NRK’s Vivi Stenberg talks about the Norwegian selection process

Vivi Stenberg was recruited to supervise Norwegian Melodi Grand Prix following Per Sundnes’ departure from NRK after Baku in May. She certainly has a tough job ahead, but is quietly confident that the selected entries will easily improve on Norway’s dismal fortunes of late.

Didrik Solli-Tangen
, Stella Mwangi and Tooji. Each artist won their respective final convincingly yet flopped big time at Eurovision. Vivi Stenberg aims to change that and tells in an interview with NRK that her main priority was to find talented, experienced people with no previous connection to Melodi Grand Prix to help her in selecting the songs. Those enlisted to assist Stenberg are Gisle G. Stokland, who has considerable experience with the hip hop genre, and who has worked for amongst others MTV and the Hove music festival. Kristin Winsents has previously worked at NRK on the Lydverket music programme. Christine Dancke may be a name recognized by some – she was the composer of Sichelle‘s 2011 Melodi Grand Prix entry – and also works as a DJ, programme host at NRK radio, and also works as booking agent for a concert venue in Oslo. According to Stenberg, these three are people she greatly respects and trusts immensely.

It was Stenberg who had the initial task of sifting through the 600 entries submitted to NRK, after that, her three colleagues were allowed to have their say in selecting the final 21 acts. Unlike in previous years, when acts were normally presented to the public in December, next year’s candidates will be revealed in a special live programme every Wednesday before each heat. Stenberg comments the changes in saying: "The artists have been presented in many different ways these last few years. Our aim is to build up excitement and a buzz around Melodi Grand Prix, and by doing things this way, all artists and composers will be given the same amount of publicity. We’re aware that this will lead to much more speculation in the media, but that will make proceedings much more exciting when we reveal the acts live on TV."

According to the foursome, the 600 submitted entries have come from all over the world, including the UK, USA and even Australia. Hopefuls from Greece, Sweden, Spain and France have also tried to get in on the act. "When selecting the final 21, we tried not to think of Melodi Grand Prix as a concept and to let it cloud or judgement." One of the main criteria when making their choices was that selected entries would have the epotential to make an impact at Eurovision as well as commercial viability. Dancke states that "It’s not as if the concept has undergone drastic changes this year, many will still make the connection with Melodi Grand Prix. But there are a lot of fantastic songs in the running this year, many of which can become major radio hits." The panel go on to confirm that next year’s edition of Melodi Grand Prix will contain a broad mixture of artists: "We have received entries from some major composers, who write for some of the biggest artists in the world, and that’s fantastic. It seems as if there’s no longer a stigma attached to entering the contest, this is clearly evident when looking at the submitted entries."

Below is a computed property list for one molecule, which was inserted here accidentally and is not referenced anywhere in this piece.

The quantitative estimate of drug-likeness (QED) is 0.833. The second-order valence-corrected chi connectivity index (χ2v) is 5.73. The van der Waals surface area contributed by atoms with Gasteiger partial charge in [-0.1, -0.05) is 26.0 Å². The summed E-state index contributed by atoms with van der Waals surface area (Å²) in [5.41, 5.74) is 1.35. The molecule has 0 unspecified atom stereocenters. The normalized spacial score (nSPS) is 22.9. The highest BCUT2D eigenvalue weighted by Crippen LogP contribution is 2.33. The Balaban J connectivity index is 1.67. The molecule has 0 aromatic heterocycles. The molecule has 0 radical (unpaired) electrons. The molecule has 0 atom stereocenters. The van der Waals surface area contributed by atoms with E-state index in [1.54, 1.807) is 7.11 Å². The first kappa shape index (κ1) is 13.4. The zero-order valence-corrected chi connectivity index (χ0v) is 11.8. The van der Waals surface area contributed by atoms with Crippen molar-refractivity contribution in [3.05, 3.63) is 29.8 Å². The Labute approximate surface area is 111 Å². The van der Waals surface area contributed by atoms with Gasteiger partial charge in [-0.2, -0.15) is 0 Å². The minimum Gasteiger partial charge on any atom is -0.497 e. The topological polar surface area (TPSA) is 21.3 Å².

The four think that next year’s contest will be an open race with no clear favourites, with Stokland even going so far as to say that he can see at least three potential Eurovision winners among the candidates. With just over a month to go until the first seven entries can be heard, let’s hope they live up to expectations.

Next year’s Norwegian Melodi Grand Prix will be hosted by Jenny Skavlan and Erik Solbakken (programme host for the 2010 Eurovision Song Contest in Oslo. There will be 3 qualifying heats : the 19th and 26th of January and the 2nd of February before the grand final which will be held in Oslo Spektrum on the 9th of February.  

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